GAO report says genetic testing kits are misleading

A scientist preparing a genetic test.

TEXT OF STORY

Kai Ryssdal: The promise of personalized genetic testing is actually pretty interesting. Take a swab of the inside of your cheek, you mail it in, and for couple of hundred dollars, you learn your risk of cancer or heart disease. If only it worked out that way. A report by the Government Accountability Office says those do-it-yourself tests aren't much good.

From the Marketplace Health Desk at WHYY in Philadelphia, Gregory Warner reports.


Gregory Warner: Government investigators sent the same saliva samples to four well-known genetic testing companies. The result? One donor was told that his risk of prostate cancer was below-average, average and above-average. The investigators also posed as customers and called the companies. No undercover sting operation would be complete without a muffled wiretap...

Fictitious Consumer: So if I'm high risk, does that mean I'll
definitely get breast cancer?

Company representative: You, you'd be in the high risk of, you know, pretty much getting it.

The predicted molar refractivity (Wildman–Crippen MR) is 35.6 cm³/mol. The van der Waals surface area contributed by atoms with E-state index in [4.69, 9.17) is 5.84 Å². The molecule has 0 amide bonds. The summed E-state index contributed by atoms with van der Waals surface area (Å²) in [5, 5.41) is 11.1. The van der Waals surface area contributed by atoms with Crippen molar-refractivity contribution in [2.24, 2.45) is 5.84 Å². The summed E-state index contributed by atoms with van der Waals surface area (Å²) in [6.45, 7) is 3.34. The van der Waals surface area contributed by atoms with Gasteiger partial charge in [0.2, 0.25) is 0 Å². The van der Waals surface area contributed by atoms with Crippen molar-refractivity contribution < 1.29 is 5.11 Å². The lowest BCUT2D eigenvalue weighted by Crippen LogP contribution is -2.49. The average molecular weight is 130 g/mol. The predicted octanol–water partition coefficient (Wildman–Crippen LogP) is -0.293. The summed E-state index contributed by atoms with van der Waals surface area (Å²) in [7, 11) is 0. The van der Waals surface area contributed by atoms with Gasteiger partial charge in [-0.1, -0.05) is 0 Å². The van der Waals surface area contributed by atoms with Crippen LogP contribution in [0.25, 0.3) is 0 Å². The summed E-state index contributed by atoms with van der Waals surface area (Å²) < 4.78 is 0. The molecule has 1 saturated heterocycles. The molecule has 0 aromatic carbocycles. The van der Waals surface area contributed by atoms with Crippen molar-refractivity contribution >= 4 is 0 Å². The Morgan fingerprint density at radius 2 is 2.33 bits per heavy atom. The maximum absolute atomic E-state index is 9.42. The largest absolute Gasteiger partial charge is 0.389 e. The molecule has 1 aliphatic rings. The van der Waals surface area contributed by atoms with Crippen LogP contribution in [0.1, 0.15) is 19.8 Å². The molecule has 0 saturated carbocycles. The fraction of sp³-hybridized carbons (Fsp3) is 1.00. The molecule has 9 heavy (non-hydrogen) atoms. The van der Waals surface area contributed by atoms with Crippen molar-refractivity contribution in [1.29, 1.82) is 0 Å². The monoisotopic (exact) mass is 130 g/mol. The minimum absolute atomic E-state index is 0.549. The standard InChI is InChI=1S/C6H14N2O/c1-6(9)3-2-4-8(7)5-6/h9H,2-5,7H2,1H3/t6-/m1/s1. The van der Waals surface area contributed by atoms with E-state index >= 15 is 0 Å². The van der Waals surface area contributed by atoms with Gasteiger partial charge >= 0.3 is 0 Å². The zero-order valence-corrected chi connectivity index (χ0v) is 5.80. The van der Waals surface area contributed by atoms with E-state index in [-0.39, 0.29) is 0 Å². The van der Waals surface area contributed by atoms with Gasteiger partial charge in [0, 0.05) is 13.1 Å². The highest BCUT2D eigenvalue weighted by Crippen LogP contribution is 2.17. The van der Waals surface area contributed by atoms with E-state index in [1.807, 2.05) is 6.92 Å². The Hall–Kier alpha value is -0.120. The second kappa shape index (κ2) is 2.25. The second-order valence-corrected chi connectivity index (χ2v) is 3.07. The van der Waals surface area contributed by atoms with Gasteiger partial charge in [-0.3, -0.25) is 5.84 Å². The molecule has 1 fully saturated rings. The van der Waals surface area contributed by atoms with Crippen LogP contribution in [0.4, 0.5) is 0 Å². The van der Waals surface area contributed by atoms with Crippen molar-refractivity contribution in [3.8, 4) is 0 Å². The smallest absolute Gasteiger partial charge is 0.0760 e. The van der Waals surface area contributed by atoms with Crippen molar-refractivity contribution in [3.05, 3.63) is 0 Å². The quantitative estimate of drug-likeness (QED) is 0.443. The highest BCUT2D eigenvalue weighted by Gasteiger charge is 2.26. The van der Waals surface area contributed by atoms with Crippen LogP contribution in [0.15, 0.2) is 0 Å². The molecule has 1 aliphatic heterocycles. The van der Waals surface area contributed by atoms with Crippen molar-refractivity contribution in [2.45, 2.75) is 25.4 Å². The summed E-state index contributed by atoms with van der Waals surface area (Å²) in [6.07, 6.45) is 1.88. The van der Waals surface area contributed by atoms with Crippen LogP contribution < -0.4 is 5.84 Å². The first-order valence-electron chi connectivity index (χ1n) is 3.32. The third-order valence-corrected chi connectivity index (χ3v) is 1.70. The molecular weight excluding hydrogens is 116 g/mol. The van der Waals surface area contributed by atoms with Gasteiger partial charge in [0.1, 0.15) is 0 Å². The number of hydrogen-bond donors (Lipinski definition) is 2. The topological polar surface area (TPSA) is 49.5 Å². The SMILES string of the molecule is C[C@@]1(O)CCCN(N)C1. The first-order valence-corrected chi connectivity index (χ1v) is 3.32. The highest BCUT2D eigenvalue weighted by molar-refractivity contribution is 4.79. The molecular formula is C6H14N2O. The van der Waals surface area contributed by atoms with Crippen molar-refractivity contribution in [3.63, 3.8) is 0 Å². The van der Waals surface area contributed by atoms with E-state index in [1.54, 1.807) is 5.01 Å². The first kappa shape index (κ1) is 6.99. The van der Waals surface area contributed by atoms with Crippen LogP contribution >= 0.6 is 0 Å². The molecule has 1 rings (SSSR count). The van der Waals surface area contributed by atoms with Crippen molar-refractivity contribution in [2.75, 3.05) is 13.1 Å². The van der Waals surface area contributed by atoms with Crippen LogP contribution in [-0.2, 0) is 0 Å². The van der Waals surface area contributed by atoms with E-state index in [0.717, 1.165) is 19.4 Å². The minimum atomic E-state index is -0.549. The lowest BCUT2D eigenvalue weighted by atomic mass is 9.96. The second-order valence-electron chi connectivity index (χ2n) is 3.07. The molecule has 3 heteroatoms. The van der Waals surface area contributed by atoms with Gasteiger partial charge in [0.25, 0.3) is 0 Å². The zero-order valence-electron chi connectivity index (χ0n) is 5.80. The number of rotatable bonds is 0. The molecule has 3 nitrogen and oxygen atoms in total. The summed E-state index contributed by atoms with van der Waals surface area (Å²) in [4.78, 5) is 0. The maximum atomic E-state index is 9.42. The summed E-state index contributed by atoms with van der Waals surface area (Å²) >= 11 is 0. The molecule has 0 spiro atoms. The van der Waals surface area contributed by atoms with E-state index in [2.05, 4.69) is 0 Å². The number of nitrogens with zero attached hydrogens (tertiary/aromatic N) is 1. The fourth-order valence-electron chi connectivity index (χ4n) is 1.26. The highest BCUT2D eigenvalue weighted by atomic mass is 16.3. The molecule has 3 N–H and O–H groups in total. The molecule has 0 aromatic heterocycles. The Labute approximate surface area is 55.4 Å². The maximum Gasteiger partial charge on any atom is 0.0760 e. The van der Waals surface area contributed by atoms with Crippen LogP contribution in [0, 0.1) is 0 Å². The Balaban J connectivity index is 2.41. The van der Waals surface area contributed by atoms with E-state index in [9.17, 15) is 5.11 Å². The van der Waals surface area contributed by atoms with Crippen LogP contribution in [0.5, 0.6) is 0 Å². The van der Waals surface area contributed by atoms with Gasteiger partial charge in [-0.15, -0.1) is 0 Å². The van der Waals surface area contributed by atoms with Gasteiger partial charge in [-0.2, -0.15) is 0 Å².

The company rep tells the woman she is likely to get breast cancer.

Harry Ostrer: There is no clinical validity for these tests.

Harry Ostrer is director of the human genetics program at NYU. He believes geneticists will have this power of prediction soon, but the science isn't there yet.

Ostrer: They're trying to do it prematurely and they are they're saying, "We're empowering consumers and you can trust us."

All the personalized genetic testing companies say their results are for "educational and recreational use only." The GAO didn't name the companies they investigated. But they said some of the companies told customers they could sell them a personalized pill to repair their damaged DNA.

Today, representatives from three companies - 23andme, Navigenics and Pathway Genomics Corporation testified before Congress. Analysts say the government could slap warning labels on the tests and even ban some tests from being sold online.

Jim Prutow: The economics of this particular industry just changed dramatically.

Jim Prutow is a consultant to genetic testing companies. He says these companies take just a few months to get up and running. New federal regulations could delay that to years. He said many of the small companies selling these tests don't have the deep pockets to last that long.

In Philadelphia, I'm Gregory Warner for Marketplace.

About the author

Gregory Warner is a senior reporter covering the economics and business of healthcare for the entire Marketplace portfolio.

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